Global Policy Forum

Australia’s Use of Private Security Firms in Iraq

The use of private military and security companies in place of national forces is becoming increasingly visible. Australia - in line with its withdrawal from Iraq - has now removed 33 soldiers from guarding the Iraqi embassy and replaced them with private security company Unity Resources Group (URG). URG, based in Dubai, won the $9 million contract from the Australian Government, despite controversy surrounding its involvement in the shooting of an Australian citizen in Iraq in 2006.

August 10, 2011

Thirty-three Australian soldiers who were guarding the country's embassy in Iraq have been withdrawn and a Dubai-based private security firm has taken over, an embassy official said.

"We now have moved to a contractor called Unity Resources Group (URG) to provide embassy security," the official said, adding that the last soldiers left on Saturday.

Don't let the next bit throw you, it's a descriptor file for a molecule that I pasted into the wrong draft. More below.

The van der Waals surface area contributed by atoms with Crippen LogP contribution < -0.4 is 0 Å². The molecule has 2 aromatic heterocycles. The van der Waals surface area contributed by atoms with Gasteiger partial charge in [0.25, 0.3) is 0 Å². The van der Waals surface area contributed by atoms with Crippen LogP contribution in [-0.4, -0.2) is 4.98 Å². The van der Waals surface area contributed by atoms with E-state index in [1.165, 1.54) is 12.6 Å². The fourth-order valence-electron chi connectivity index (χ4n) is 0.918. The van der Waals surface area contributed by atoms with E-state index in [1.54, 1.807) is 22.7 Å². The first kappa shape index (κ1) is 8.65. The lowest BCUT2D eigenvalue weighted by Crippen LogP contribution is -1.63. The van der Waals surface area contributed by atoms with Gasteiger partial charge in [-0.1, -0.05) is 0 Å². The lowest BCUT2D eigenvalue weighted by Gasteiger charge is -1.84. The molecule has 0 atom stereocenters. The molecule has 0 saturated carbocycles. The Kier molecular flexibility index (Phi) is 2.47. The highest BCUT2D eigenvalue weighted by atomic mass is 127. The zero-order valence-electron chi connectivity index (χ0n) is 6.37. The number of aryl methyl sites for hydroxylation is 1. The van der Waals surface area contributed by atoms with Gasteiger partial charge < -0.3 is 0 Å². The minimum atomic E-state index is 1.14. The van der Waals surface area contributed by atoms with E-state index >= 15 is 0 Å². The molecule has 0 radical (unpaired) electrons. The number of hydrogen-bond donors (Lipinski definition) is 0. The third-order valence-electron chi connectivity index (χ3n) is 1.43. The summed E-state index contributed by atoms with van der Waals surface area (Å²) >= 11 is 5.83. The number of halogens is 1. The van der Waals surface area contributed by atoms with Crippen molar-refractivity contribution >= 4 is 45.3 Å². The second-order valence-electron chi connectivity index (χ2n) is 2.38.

The soldiers guarding the embassy were the last significant Australian troop presence in the country.

Australia once had 2,000 soldiers in Iraq, one of the larger non-US deployments.

Two Australian officers remain as advisers to the United Nations Assistance Mission for Iraq, the embassy official said.

According to its website, URG is based in Dubai and was founded by Gordon Conroy, "a former commander in the Australian SAS (Special Forces) Counter Terrorist Squadron" who is the firm's director and chief executive.

Last year, the ABC revealed URG, which handles security for the Australian embassy in Baghdad as part of a $9 million contract, is one of only two military contractors to have killed an Australian in Iraq.

The firm, with around 60 Chilean military veterans, was involved in the shooting of 72-year-old Australian Kays Juma in March 2006.

He was shot as he approached an intersection being blockaded for a convoy URG was protecting.

Professor Juma, a 25-year resident of Baghdad who drove through the city every day, allegedly sped up his vehicle as he approached the guards and did not heed warnings to stop, including hand signals, flares, warning shots into the body of his car, and floodlights.

Also in 2006, URG was involved in another shooting incident. This time two Armenian women, Genevia Antranick and Mary Awanis, were killed when their car came too close to a protected convoy.


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